- Open Access
Global trend of Plasmodium malariae and Plasmodium ovale spp. malaria infections in the last two decades (2000–2020): a systematic review and meta-analysis
Parasites & Vectors volume 14, Article number: 297 (2021)
Recent studies indicate that the prevalence of non-falciparum malaria, including Plasmodium malariae and Plasmodium ovale spp., is increasing, with some complications in infected individuals. The aim of this review is to provide a better understanding of the malaria prevalence and disease burden due to P. malariae and P. ovale spp.
The Preferred Reporting Items for Systematic Reviews and Meta-Analyses (PRISMA) guidelines and the Joanna Briggs Institute prevalence study assessment tool were used to select and evaluate the studies, respectively. Six databases: PubMed, WHOLIS, Wiley Library, ScienceDirect, Web of Science and Google Scholar were used to screen articles published during the period January 2000–December 2020. The pooled prevalence estimates for P. malariae and P. ovale spp. were analysed using a random-effects model and the possible sources of heterogeneity were evaluated through subgroup analysis and meta-regression.
Out of the 3297 studies screened, only 113 studies were included; among which 51.33% were from the African Region. The P. malariae and P. ovale spp. pooled prevalence were 2.01% (95% CI 1.31–2.85%) and 0.77% (95% CI 0.50–1.10%) respectively, with the highest prevalence in the African Region. P. malariae was equally distributed among adults (2.13%), children (2.90%) and pregnant women (2.77%) (p = 0.862), whereas P. ovale spp. was more prevalent in pregnant women (2.90%) than in children ≤ 15 years (0.97%) and in patients > 15 years old (0.39%) (p = 0.021). In this review, data analysis revealed that P. malariae and P. ovale spp. have decreased in the last 20 years, but not significantly, and these species were more commonly present with other Plasmodium species as co-infections. No difference in prevalence between symptomatic and asymptomatic patients was observed for either P. malariae or P. ovale spp.
Our analysis suggests that knowledge of the worldwide burden of P. malariae and P. ovale spp. is very important for malaria elimination programmes and a particular focus towards improved tools for monitoring transmission for these non-falciparum species should be stressed upon to deal with increased infections in the future.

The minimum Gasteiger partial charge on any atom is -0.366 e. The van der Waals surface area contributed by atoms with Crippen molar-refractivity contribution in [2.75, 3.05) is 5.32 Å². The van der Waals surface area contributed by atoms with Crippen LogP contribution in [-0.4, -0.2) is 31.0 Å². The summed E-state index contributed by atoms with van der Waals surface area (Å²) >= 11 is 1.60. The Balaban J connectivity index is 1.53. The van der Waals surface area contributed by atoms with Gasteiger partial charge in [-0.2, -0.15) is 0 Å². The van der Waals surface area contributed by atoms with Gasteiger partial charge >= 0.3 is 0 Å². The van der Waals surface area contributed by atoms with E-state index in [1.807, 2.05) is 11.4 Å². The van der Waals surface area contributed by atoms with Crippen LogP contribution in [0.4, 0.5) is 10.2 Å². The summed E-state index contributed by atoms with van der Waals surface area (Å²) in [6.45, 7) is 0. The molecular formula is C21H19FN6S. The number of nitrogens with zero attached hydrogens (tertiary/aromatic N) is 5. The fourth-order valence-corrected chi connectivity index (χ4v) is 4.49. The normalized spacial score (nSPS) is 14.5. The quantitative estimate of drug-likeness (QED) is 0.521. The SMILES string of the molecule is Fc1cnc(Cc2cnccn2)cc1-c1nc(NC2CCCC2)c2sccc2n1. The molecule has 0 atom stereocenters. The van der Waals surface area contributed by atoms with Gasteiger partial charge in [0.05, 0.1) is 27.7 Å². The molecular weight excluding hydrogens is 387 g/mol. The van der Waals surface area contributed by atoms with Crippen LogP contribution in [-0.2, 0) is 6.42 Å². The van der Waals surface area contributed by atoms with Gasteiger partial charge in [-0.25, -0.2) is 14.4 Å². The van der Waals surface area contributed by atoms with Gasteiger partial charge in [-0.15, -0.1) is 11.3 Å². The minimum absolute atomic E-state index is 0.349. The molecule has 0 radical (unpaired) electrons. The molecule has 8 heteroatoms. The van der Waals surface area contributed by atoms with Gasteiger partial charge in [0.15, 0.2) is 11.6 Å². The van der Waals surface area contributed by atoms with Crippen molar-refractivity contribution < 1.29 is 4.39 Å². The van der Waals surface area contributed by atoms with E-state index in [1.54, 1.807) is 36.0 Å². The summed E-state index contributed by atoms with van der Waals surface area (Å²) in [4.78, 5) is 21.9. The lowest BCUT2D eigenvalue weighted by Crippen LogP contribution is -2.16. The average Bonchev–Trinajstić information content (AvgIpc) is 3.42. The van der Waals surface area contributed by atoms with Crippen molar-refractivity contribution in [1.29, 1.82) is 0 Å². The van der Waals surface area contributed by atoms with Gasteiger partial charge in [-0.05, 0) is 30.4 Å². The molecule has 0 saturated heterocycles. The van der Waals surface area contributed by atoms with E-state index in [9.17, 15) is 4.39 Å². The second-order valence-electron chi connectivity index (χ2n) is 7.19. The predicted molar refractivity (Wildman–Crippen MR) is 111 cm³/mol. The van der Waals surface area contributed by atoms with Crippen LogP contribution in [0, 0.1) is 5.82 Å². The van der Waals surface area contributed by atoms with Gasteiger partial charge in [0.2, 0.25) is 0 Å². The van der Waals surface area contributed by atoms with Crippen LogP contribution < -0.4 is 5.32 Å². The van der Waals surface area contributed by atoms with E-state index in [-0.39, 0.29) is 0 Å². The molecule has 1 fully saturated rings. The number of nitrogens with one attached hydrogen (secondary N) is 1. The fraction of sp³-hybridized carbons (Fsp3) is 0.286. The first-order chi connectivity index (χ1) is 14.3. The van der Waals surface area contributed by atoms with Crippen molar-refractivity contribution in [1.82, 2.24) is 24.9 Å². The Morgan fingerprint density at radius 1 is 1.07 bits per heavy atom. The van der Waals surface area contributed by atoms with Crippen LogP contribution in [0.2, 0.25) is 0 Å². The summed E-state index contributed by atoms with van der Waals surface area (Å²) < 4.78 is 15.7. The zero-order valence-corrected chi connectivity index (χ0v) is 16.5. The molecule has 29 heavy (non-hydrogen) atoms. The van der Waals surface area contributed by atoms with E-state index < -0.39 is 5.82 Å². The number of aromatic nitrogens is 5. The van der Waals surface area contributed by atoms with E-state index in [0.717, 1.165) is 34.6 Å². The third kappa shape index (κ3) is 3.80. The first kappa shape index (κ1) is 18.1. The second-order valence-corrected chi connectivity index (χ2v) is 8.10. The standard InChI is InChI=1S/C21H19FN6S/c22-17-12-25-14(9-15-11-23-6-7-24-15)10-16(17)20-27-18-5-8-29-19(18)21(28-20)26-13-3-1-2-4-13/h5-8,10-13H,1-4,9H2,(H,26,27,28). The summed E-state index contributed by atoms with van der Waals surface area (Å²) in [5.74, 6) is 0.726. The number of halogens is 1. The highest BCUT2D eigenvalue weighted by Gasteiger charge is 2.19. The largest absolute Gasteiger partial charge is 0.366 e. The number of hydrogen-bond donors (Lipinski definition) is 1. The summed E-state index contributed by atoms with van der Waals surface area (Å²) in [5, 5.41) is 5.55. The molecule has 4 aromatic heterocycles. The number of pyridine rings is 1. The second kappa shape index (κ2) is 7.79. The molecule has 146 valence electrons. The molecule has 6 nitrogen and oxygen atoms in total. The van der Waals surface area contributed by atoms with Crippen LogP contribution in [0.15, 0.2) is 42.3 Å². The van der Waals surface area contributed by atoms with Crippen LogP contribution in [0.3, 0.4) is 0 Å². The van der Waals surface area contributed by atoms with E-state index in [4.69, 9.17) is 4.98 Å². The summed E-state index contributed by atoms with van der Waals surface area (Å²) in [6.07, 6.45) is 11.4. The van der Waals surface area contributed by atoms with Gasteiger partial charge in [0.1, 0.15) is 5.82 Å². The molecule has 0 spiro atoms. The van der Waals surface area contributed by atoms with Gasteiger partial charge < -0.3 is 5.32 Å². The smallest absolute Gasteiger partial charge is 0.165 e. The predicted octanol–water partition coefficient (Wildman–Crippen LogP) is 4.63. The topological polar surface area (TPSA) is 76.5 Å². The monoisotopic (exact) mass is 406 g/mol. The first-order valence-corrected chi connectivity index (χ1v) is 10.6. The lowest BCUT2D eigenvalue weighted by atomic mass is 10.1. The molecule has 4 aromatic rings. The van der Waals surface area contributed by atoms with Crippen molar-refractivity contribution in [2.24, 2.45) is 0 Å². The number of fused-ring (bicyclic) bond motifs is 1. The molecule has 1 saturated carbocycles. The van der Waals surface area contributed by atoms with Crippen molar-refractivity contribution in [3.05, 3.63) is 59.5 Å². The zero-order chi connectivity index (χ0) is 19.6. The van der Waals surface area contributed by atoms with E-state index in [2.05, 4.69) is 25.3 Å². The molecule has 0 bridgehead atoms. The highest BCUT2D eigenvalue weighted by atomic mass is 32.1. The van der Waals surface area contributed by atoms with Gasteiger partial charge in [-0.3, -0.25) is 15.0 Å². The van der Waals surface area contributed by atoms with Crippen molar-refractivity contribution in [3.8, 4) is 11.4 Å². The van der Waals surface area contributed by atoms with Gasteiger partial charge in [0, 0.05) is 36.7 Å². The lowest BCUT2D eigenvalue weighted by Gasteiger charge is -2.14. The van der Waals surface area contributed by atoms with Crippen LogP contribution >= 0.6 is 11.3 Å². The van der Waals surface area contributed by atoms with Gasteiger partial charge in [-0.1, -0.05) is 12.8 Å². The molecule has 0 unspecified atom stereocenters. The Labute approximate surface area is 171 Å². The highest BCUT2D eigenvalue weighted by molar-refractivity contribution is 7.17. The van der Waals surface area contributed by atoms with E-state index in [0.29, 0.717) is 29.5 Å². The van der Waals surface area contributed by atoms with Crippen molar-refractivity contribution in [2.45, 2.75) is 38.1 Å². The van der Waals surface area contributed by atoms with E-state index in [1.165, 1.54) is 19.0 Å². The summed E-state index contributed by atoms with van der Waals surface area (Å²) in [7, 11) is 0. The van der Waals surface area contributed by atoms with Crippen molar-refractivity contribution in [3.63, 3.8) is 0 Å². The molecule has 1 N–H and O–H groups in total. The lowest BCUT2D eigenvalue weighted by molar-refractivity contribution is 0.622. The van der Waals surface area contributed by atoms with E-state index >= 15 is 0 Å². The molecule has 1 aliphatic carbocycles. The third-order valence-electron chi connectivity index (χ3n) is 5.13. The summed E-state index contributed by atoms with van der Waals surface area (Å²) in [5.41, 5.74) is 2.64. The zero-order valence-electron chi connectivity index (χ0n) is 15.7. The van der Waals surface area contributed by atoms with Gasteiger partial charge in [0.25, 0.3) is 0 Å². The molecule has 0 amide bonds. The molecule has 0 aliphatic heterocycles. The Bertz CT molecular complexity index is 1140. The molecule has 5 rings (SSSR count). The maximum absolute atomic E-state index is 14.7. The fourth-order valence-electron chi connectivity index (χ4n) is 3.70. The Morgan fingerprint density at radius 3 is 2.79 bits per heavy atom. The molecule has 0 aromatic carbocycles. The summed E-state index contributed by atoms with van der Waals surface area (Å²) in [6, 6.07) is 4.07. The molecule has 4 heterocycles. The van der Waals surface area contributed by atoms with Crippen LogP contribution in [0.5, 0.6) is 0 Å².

Malaria is an infectious disease caused by parasites of the genus Plasmodium and transmitted by infected Anopheles female mosquitoes in tropical and subtropical countries. This disease is a major public health problem globally, with 229 million estimated cases in 2019, mostly in African and South-East Asia regions . Several international programmes have been launched to reduce and/or eradicate malaria worldwide, and considerable progress has been made over the past two decades, resulting in a decrease in the global incidence of malaria from 363 to 225 cases per 1000 population during the years 2000 to 2019 . Unfortunately, recent reports of the emergence of artemisinin resistance in South-East Asia in the Greater Mekong Subregion adds another challenge hindering the efforts of malaria control programmes [2,3,4].
Among all human Plasmodium spp., P. falciparum and P. vivax receive particular scientific research interest, as they are responsible for the majority of malaria infections and disease severity in human patients, whereas P. ovale spp. and P. malariae remain neglected tropical diseases due to their low prevalence and still lower disease severity as compared to falciparum malaria [3, 5, 6]. The clinical features due to P. malariae and P. ovale spp. are thus poorly known, as very few reported studies are available compared to other human Plasmodium spp. . P. ovale spp. are recognized to generally induce weak parasitaemia in the infected host, are very often responsible for relapses and sometimes have also been identified in certain renal complications . In recent years, a steady rise in malaria infection cases associated with P. ovale spp. and P. malariae has been observed in many parts of sub-Saharan Africa and South America, with their prevalence being around 10% and 20%, respectively, in both symptomatic and asymptomatic malaria infections, causing concern for elimination programmes [9,10,11,12,13,14]. This increase in prevalence underscores the need for attention towards them, and therefore knowledge about their demographic distribution and associated morbidity is essential for understanding their epidemiology. In this review article, we have focused on estimating the disease burden and the epidemiological aspects of malaria infections caused by P. malariae and P. ovale spp., highlighting the need for increased attention towards these species for successful malaria elimination programmes.